Federal prosecutors announced charges last week against a former hospital chief financial officer, two surgeons and two other defendants in a kickback scheme involving nearly $600 million in fraudulent claims for spinal surgeries in Southern California.
According to the U.S. attorney's office for the Central District of California, doctors and chiropractors were paid kickbacks to funnel patients to Pacific Hospital in Long Beach, where Joseph Canedo was CFO. Canedo pleaded guilty Sept. 4 to participating in a conspiracy, including kickbacks and mail fraud.
Michael Drobot, the former CEO of Pacific Hospital, pleaded guilty in 2014 to a role in the scheme and is cooperating with investigators. Drobot and his colleagues, according to the U.S. attorney's office, paid doctors' kickbacks of $15,000 for each lumbar fusion surgery and $10,000 for each cervical fusion surgery and then billed workers' compensation insurers and the federal government for the procedures.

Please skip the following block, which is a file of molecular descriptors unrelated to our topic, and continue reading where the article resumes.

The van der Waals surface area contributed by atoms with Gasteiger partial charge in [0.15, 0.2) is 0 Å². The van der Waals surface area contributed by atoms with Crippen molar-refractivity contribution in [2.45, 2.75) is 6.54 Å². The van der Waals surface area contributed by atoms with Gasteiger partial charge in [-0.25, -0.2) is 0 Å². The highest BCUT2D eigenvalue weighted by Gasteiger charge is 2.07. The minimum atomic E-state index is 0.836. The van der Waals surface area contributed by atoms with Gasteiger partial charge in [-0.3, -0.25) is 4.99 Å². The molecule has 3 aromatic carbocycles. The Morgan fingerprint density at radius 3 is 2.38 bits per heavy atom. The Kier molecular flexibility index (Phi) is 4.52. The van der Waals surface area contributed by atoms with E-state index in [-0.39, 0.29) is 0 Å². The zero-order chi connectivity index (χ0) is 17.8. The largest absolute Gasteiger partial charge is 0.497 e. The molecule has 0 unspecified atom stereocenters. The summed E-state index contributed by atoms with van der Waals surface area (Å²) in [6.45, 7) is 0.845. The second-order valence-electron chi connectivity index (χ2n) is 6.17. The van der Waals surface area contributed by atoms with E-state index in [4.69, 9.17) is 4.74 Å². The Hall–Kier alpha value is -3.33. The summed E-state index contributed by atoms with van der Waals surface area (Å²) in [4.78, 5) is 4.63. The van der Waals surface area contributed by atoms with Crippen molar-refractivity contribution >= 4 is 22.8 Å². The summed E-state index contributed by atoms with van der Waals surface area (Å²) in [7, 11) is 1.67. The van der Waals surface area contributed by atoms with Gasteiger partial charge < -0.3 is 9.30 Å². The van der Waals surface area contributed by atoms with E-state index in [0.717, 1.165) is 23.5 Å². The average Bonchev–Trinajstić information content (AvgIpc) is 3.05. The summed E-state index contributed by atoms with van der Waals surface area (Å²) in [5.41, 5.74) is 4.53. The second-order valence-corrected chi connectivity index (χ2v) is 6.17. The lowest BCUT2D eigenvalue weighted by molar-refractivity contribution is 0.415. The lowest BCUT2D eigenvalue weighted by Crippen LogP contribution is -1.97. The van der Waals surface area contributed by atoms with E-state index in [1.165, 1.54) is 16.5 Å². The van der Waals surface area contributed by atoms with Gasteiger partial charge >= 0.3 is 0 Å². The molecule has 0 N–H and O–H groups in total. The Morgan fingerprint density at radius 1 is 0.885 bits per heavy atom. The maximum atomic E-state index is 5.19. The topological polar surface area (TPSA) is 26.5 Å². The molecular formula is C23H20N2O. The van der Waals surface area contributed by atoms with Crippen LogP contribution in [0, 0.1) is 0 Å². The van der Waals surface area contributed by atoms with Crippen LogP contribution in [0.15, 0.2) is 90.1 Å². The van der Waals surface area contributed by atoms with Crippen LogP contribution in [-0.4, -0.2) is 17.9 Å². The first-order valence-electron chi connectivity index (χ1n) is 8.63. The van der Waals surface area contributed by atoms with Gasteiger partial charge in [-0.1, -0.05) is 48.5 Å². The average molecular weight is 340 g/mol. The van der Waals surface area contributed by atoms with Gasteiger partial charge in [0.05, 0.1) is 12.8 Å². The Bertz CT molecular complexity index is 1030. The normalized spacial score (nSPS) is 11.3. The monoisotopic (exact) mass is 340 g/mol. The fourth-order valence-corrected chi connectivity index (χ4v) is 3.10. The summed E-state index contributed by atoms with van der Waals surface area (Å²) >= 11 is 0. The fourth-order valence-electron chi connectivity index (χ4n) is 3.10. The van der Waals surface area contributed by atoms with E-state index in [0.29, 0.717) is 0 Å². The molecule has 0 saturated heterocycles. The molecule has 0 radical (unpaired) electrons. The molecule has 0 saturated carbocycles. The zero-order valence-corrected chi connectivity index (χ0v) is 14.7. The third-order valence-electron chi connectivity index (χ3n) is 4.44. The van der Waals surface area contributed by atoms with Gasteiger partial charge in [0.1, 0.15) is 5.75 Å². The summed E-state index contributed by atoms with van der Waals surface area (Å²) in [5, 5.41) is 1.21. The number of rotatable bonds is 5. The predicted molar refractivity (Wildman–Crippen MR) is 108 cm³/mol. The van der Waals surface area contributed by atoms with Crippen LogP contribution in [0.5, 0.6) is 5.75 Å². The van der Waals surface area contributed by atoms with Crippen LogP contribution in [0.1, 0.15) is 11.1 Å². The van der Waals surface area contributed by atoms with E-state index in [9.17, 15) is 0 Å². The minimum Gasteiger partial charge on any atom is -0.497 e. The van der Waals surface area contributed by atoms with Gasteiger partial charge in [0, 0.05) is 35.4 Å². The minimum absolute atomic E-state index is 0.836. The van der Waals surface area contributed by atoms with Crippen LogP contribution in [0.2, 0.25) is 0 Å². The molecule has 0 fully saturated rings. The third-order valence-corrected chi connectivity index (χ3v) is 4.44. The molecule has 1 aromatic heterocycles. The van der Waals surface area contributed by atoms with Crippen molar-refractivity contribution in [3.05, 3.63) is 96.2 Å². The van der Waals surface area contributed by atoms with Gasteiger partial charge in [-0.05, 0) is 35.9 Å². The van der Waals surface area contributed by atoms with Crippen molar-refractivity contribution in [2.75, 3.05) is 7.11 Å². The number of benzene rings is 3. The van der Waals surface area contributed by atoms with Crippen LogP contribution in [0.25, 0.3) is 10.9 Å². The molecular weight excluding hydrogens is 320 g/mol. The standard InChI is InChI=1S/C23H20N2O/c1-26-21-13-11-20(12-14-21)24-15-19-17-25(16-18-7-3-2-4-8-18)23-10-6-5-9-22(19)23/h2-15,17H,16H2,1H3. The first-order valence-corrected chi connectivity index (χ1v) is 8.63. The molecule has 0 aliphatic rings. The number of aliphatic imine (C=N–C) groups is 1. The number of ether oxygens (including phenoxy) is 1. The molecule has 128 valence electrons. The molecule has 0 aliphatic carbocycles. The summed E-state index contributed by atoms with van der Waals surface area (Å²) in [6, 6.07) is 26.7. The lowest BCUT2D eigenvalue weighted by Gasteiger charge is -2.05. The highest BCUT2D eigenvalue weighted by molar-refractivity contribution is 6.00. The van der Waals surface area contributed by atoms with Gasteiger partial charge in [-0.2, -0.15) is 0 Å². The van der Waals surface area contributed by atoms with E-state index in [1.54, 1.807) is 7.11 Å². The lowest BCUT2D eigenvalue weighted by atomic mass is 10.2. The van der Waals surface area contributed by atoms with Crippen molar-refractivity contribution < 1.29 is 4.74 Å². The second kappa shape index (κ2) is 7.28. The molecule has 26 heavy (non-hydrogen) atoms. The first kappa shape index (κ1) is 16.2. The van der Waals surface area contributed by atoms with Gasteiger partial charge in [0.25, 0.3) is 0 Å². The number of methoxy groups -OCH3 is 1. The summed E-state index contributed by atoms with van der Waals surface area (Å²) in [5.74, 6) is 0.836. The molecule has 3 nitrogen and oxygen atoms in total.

Canedo was allegedly responsible for tracking the payments to the clinicians and tallying the number of patients and payments yielded by their referrals.
Prosecutors also unsealed conspiracy charges against orthopedic surgeon Dr. Philip Sobol and chiropractor Alan Ivar, who both agreed to plead guilty, officials said. Ivar said he received a monthly retainer for a decade to send patients to Pacific. Another orthopedic surgeon, Dr. Mitchell Cohen, agreed last week to plead guilty to filing a false tax return.
Paul Richard Randall, described by prosecutors as a healthcare marketer, also pleaded guilty to charges related to the scheme. He admitted to recruiting doctors and chiropractors to refer patients to Pacific and another hospital, Tri-City Medical Center in Hawaiian Gardens, Calif. Officials said all five defendants have agreed to cooperate with the investigation, which prosecutors have dubbed Operation Spinal Cap.